Southern Manitobans interested in becoming midwives will get a helping hand from the provincial government.
With an additional $400,000 per year, the midwifery program at the University College of the North (UCN) in The Pas, Man., is set to expand its program to southern Manitoba starting later next year.
“There is a great need for midwives and for midwifery to be taught in Manitoba and throughout Canada,” said Dr. Denise K. Henning, president and vice-chancellor of UCN.
Although all details aren’t yet clear, the program will run along similar lines to the one in the north and will allow for eight new students next year, said Henning.
“The midwifery program is very intensive, so it can only be taught with small groups of people. The midwives are working on the front line, face-to-face with pregnant women.”
Prior to the expanded program, anyone interested in becoming a midwife would either have to leave the province and study abroad or, if they were Aboriginal, apply to the program at UCN in The Pas or Norway House. The new southern program allows anyone to apply and will most likely be in Winnipeg or Brandon.
This comes as good news to Elise D’Awson, a fine arts student at the University of Manitoba.
“I’ve been looking into the various programs across the country and am very interested in applying, but until now have been put off by having to leave the province,” she said.
When asked why she is interested in becoming a midwife, D’Awson explained: “It’s important for me to be able to give back to the community. Midwifery is important because it reconnects women with childbirth, which for so long in the West has been taken away and institutionalized.”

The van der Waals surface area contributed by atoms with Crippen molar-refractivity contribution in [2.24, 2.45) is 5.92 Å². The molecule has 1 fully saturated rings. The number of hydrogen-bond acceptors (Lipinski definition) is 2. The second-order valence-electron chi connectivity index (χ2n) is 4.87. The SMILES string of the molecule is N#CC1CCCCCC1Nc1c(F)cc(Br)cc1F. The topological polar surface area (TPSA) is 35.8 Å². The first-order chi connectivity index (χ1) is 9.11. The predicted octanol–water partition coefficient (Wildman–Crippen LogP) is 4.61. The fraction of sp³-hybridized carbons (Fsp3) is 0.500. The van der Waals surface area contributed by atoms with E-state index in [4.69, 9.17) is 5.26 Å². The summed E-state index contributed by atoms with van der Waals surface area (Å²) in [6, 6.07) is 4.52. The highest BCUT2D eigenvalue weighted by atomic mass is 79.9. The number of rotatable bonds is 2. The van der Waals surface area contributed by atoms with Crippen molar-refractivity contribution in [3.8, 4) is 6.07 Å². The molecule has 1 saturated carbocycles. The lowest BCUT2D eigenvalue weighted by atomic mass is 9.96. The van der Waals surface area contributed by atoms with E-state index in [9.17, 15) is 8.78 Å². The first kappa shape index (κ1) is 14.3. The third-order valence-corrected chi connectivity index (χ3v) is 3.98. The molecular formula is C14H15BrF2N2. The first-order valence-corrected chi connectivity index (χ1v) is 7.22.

Midwives provide primary care to low-risk women throughout their pregnancy, labour and birth. They also provide care to both mother and baby for the six weeks following the birth.
Megan Wilton, incoming president of the Midwives Association of Manitoba, said midwifery is especially important in rural areas.
In rural Manitoba areas where birthing facilities do not exist, a woman without a midwife would normally be flown to Winnipeg five to six weeks before her due date. She would be completely separated from her support structure until she returns home after the birth.
“Birth is an important part of the social fabric. Removing people during this time is detrimental to the community,” said Wilton. “The hope is that this program will strengthen rural and aboriginal communities.”
Published in Volume 64, Number 14 of The Uniter (December 3, 2009)